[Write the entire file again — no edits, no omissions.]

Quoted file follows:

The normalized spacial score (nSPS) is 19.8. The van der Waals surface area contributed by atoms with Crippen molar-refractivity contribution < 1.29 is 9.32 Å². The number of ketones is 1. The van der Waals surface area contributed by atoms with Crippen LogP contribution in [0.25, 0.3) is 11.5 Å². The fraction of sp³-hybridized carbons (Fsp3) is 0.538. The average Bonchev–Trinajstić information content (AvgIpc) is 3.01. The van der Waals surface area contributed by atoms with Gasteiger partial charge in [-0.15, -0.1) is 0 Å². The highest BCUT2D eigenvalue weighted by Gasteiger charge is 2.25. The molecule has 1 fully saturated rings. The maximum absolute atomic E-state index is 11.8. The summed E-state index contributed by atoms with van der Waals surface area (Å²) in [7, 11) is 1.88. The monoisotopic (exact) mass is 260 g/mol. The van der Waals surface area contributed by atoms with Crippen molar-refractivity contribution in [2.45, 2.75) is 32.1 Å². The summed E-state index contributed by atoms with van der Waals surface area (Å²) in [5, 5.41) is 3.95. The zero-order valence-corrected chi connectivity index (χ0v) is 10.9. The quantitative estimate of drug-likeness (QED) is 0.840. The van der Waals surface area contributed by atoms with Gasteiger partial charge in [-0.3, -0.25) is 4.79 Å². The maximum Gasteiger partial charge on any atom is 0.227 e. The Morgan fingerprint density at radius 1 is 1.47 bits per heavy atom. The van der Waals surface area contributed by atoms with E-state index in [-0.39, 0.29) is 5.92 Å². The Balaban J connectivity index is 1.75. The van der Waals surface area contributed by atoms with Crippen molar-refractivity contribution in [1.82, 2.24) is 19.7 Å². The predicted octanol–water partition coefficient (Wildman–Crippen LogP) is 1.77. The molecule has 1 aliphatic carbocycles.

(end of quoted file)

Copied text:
The normalized spacial score (nSPS) is 19.8. The van der Waals surface area contributed by atoms with Crippen molar-refractivity contribution < 1.29 is 9.32 Å². The number of ketones is 1. The van der Waals surface area contributed by atoms with Crippen LogP contribution in [0.25, 0.3) is 11.5 Å². The fraction of sp³-hybridized carbons (Fsp3) is 0.538. The average Bonchev–Trinajstić information content (AvgIpc) is 3.01. The van der Waals surface area contributed by atoms with Gasteiger partial charge in [-0.15, -0.1) is 0 Å². The highest BCUT2D eigenvalue weighted by Gasteiger charge is 2.25. The molecule has 1 fully saturated rings. The maximum absolute atomic E-state index is 11.8. The summed E-state index contributed by atoms with van der Waals surface area (Å²) in [7, 11) is 1.88. The monoisotopic (exact) mass is 260 g/mol. The van der Waals surface area contributed by atoms with Crippen molar-refractivity contribution in [2.45, 2.75) is 32.1 Å². The summed E-state index contributed by atoms with van der Waals surface area (Å²) in [5, 5.41) is 3.95. The zero-order valence-corrected chi connectivity index (χ0v) is 10.9. The quantitative estimate of drug-likeness (QED) is 0.840. The van der Waals surface area contributed by atoms with Gasteiger partial charge in [-0.3, -0.25) is 4.79 Å². The maximum Gasteiger partial charge on any atom is 0.227 e. The Morgan fingerprint density at radius 1 is 1.47 bits per heavy atom. The van der Waals surface area contributed by atoms with E-state index in [-0.39, 0.29) is 5.92 Å². The Balaban J connectivity index is 1.75. The van der Waals surface area contributed by atoms with Crippen molar-refractivity contribution in [1.82, 2.24) is 19.7 Å². The predicted octanol–water partition coefficient (Wildman–Crippen LogP) is 1.77. The molecule has 1 aliphatic carbocycles.